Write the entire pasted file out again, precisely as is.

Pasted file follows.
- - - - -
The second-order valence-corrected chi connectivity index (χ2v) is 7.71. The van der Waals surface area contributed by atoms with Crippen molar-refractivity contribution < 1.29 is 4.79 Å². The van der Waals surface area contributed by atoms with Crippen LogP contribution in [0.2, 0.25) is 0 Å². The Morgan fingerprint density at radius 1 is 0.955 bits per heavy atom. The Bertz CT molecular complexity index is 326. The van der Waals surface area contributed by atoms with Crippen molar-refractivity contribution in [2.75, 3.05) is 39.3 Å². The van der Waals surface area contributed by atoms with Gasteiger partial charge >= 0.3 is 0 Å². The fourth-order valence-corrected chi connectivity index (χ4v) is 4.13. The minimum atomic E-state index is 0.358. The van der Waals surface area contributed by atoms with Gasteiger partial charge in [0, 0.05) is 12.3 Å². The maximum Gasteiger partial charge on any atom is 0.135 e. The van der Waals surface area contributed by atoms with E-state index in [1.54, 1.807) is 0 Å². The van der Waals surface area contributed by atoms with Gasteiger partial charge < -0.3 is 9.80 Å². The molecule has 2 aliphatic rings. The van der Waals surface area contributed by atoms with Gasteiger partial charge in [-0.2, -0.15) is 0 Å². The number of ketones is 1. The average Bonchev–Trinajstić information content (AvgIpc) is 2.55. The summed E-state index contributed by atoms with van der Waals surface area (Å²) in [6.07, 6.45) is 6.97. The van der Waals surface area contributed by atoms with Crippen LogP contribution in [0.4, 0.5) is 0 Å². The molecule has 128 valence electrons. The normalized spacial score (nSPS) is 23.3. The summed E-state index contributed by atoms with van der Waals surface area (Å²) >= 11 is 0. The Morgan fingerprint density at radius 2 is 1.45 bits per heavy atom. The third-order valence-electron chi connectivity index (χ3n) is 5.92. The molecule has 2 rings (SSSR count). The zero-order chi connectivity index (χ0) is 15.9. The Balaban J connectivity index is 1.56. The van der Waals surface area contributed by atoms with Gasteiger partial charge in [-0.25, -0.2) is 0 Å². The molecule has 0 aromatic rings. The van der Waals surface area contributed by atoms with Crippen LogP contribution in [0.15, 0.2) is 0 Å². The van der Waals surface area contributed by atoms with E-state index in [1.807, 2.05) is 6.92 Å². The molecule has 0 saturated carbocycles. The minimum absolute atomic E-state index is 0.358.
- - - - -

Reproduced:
The second-order valence-corrected chi connectivity index (χ2v) is 7.71. The van der Waals surface area contributed by atoms with Crippen molar-refractivity contribution < 1.29 is 4.79 Å². The van der Waals surface area contributed by atoms with Crippen LogP contribution in [0.2, 0.25) is 0 Å². The Morgan fingerprint density at radius 1 is 0.955 bits per heavy atom. The Bertz CT molecular complexity index is 326. The van der Waals surface area contributed by atoms with Crippen molar-refractivity contribution in [2.75, 3.05) is 39.3 Å². The van der Waals surface area contributed by atoms with Gasteiger partial charge >= 0.3 is 0 Å². The fourth-order valence-corrected chi connectivity index (χ4v) is 4.13. The minimum atomic E-state index is 0.358. The van der Waals surface area contributed by atoms with Gasteiger partial charge in [0, 0.05) is 12.3 Å². The maximum Gasteiger partial charge on any atom is 0.135 e. The van der Waals surface area contributed by atoms with E-state index in [1.54, 1.807) is 0 Å². The van der Waals surface area contributed by atoms with Gasteiger partial charge < -0.3 is 9.80 Å². The molecule has 2 aliphatic rings. The van der Waals surface area contributed by atoms with Gasteiger partial charge in [-0.2, -0.15) is 0 Å². The number of ketones is 1. The average Bonchev–Trinajstić information content (AvgIpc) is 2.55. The summed E-state index contributed by atoms with van der Waals surface area (Å²) in [6.07, 6.45) is 6.97. The van der Waals surface area contributed by atoms with Crippen LogP contribution in [0.4, 0.5) is 0 Å². The molecule has 128 valence electrons. The normalized spacial score (nSPS) is 23.3. The summed E-state index contributed by atoms with van der Waals surface area (Å²) >= 11 is 0. The Morgan fingerprint density at radius 2 is 1.45 bits per heavy atom. The third-order valence-electron chi connectivity index (χ3n) is 5.92. The molecule has 2 rings (SSSR count). The zero-order chi connectivity index (χ0) is 15.9. The Balaban J connectivity index is 1.56. The van der Waals surface area contributed by atoms with Gasteiger partial charge in [-0.25, -0.2) is 0 Å². The molecule has 0 aromatic rings. The van der Waals surface area contributed by atoms with Crippen LogP contribution in [0.15, 0.2) is 0 Å². The van der Waals surface area contributed by atoms with E-state index in [1.807, 2.05) is 6.92 Å². The molecule has 0 saturated carbocycles. The minimum absolute atomic E-state index is 0.358.